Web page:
German police chief protected MİT spy and Halim Dener’s murderer

It has come to light that Hessen Police Chief Sabine Thurau, who protected the exposed Turkish spy Döndü Yazgan, also supported the police officers involved in the murder of Kurdish youth Halim Dener in Germany.

It has come to light that Hessen Police Chief who had pushed reports on Turkish-German Chief Inspector Döndü Yazgan working for the Turkish intelligence agency MİT and allowed her to stay in the clear for a while, also took the police officer who shot Halim Dener, a young Kurdish man, under her wings.

Gangs and factions within the police force in Hessen, Germany has frequently occupied public agenda, and the Frankfurt police was particularly prominent, in that even foreign gangs had infiltrated the Frankfurt police.

In 2011, police units were to raid the Frankfurt Police Headquarters to expose links with the Hells Angels, a group infamous for arms smuggling, drug trade, prostitution and xenophobia. Security units detained 5 chiefs and officers in the operation against the police for ties with the gang.

The target of the press and the public at the time was Hessen Police Chief Sabine Thurau. Thurau had served as the Frankfurt Deputy Police Chief since 2005 and had been promoted to temporarily head the Hessen police in 2010.

Thurau built her own teams within the police during these years, and one of her favorite people was a police officer named Klaus B., who had served in the Hannover special operations units before. By the end of 2011, Sabine Thurau was forced to resign because of crimes of perjury, cronyism and abusing authority and Klaus B.’s true identity was thus revealed.

Former Hessen State Prosecutor Hans Christoph Schaefer announced in 2013 that Klaus B. was the same person as Klaus T., the police officer who shot and killed Kurdish man Halim Dener in 1994. Klaus T. was on duty in the special operations units, and had been sent to Frankfurt specifically so he could act comfortably after he was acquitted by a Hannover court in 1997.


The Frankfurter Rundschau newspaper published an article on May 10, 2013 that included the former prosecutor’s comments detailing how they protected the murderous police officer: “We brought him to Frankfurt from Hannover so he would be comfortable. For me, the previous incident he was involved with was closed. I never asked him anything about that incident.”

The incident was Klaus B.’s misconduct during a work trip to Brazil accompanied by another police officer. The two officers had invoiced 572 Euros for a car they rented during their mission in Brazil to the state, which led to an inquiry.

In the hearing on September 15, 2009, Sabine Thurau protected the officers and made sure they remained on duty. It later came to light that there was another reason why she protected Klaus B.: Sabine Thurau had convinced Klaus B. to give a false statement against another police chief in 2006. Thurau was, in a way, repaying Klaus B. in the court.


During her years as Deputy Police Chief in Frankfurt, Sabine Thurau was protecting Klaus B. so much that she organized a raid on the homes of 4 Kurdish people in Giessen, citing a “lead on an assassination against [him] by Kurds”. On July 26, 2007, 4 Kurds who were members of the Mesopotamia Cultural Association had their homes raided by special operations police on orders from the Frankfurt prosecutor’s office.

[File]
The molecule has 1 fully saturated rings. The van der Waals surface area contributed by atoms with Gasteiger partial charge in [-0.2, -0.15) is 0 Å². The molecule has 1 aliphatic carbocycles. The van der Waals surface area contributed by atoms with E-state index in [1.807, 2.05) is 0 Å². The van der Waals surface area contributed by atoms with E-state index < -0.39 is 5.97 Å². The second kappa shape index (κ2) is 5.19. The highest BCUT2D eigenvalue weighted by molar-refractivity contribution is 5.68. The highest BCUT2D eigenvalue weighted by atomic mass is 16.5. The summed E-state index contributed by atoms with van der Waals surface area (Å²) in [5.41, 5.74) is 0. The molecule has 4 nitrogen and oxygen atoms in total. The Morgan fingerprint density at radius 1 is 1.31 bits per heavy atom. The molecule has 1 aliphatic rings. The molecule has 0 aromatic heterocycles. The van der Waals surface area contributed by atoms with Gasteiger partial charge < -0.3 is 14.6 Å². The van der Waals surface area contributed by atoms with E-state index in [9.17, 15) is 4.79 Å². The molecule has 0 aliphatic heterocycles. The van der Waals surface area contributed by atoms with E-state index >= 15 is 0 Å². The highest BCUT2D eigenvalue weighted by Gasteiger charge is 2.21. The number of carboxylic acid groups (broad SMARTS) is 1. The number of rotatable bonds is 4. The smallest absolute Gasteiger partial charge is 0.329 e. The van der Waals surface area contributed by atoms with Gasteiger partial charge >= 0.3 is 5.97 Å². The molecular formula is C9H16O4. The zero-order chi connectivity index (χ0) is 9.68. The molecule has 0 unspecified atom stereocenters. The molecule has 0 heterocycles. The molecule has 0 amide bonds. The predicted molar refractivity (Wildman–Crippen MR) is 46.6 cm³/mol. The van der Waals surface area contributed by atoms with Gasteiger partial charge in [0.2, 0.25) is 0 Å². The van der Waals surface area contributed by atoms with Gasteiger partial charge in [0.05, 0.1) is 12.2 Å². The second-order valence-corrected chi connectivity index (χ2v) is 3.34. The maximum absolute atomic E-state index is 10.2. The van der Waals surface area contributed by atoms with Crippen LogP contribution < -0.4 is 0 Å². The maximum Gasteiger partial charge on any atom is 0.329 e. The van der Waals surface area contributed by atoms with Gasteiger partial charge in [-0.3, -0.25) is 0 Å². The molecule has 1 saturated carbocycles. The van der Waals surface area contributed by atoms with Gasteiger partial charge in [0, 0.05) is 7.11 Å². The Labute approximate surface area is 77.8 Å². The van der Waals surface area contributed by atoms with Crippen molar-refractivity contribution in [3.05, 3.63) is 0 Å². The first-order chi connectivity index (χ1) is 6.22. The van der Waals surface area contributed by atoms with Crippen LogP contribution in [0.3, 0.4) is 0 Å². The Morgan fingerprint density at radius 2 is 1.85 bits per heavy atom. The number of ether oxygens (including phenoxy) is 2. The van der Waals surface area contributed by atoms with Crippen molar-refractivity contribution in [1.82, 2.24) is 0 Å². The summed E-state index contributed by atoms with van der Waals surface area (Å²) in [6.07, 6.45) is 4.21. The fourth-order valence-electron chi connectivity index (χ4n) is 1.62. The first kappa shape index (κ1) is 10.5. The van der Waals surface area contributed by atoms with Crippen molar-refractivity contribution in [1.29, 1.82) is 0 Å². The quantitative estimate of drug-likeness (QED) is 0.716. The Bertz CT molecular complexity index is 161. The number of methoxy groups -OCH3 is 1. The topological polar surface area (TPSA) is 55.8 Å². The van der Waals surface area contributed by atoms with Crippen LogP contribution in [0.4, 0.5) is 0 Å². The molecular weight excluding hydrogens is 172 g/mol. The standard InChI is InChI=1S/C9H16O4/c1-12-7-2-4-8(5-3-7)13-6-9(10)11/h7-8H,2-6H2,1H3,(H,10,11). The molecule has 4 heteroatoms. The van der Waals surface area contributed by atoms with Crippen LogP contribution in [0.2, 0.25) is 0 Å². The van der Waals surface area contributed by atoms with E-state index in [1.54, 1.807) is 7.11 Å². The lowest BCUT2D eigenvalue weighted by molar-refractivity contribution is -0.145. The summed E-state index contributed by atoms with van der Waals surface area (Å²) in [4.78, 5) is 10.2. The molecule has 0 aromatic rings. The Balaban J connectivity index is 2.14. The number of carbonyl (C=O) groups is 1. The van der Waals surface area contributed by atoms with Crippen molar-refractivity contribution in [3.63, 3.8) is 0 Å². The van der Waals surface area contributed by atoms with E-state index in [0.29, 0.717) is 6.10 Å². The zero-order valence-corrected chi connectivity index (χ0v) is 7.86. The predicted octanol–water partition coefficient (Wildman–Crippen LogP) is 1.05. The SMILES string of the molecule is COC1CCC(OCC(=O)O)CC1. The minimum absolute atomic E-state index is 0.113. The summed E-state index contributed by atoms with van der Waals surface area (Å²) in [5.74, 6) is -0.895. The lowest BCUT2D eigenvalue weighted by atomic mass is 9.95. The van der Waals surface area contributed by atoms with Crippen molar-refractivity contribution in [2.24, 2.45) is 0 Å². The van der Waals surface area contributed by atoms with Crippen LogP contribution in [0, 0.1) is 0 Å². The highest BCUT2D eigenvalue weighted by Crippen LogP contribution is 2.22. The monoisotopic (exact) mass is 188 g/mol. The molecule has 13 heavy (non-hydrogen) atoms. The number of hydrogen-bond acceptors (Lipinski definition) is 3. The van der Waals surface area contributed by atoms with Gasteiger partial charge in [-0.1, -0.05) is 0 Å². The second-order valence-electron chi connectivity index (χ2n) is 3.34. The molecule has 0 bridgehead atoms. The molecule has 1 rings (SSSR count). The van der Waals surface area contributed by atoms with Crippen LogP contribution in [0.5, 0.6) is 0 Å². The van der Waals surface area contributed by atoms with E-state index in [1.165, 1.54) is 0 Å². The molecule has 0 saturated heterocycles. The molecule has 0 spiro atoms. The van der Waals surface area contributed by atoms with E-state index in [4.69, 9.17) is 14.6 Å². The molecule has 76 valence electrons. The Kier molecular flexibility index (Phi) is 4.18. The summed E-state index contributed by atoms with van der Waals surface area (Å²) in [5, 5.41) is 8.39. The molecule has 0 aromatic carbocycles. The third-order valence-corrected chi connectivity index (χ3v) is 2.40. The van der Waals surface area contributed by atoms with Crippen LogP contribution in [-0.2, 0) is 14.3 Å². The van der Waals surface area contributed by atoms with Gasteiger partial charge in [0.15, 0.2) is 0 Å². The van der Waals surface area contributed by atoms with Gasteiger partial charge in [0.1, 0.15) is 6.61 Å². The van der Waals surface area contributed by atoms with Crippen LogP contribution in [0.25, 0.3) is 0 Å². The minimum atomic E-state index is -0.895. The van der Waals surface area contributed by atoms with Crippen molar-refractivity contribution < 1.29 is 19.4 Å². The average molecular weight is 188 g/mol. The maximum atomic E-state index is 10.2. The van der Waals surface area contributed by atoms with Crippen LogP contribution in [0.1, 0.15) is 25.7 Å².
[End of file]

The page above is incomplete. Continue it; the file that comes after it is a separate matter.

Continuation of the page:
The police broke down doors and smashed windows, detaining 4 Kurdish patriots by dragging them on the floors. The Kurds stayed in custody for one day, after which they were released. But it wasn’t too long before they were proven innocent. The Frankfurt Court even stated that the assassination allegations were “ridiculous.” In 2008, another court ruled that the Kurds in question receive compensation.


Sabine Thurau was removed from duty in 2011, with such a dirty record. But a Frankfurt court issued a verdict in June 2013 that led to her acquittal. The court said allegations against Thurau were not proven and acquitted her, and she was permanently appointed as the Hessen Police Chief.

Another officer in Sabine Thurau’s inner circle was Döndü Yazgan, the Turkish-German Chief Inspector stationed as the Wiesbaden Police Harmony Chief and exposed to have ties with the Turkish intelligence agency MİT. The Welt am Sonntag newspaper did not publish the Turkish-German chief’s name, which was obtained by the ANF later on, but wrote that this Turkish-German member of the police force was protected by both Hessen Intelligence Department Chair Robert Schaefer and Hessen State Police Chief Sabine Thurau.

Both names were cited to have tampered with reports prepared by the Hessen State Intelligence Bureau stating that Yazgan is a MİT mole. The reports in question included various documents on Yazgan’s ties with the MİT, but Sabine Thurau pushed the report under the rug and demanded Yazgan’s acquittal.

Yazgan was presented as the “model immigrant police officer” and a “successful police chief with regard to harmony”, and Sabine Thurau’s greatest fear was that the responsibility would fall on her shoulders if Yazgan was ever exposed as a MİT agent. Thurau’s pressure worked and inspectors from the Interior Ministry prepared a second report on Yazgan. This second record acquitted Yazgan, but the Hessen branch of the domestic intelligence agency Office for the Protection of the Constitution stepped in and made sure Yazgan was removed from duty.

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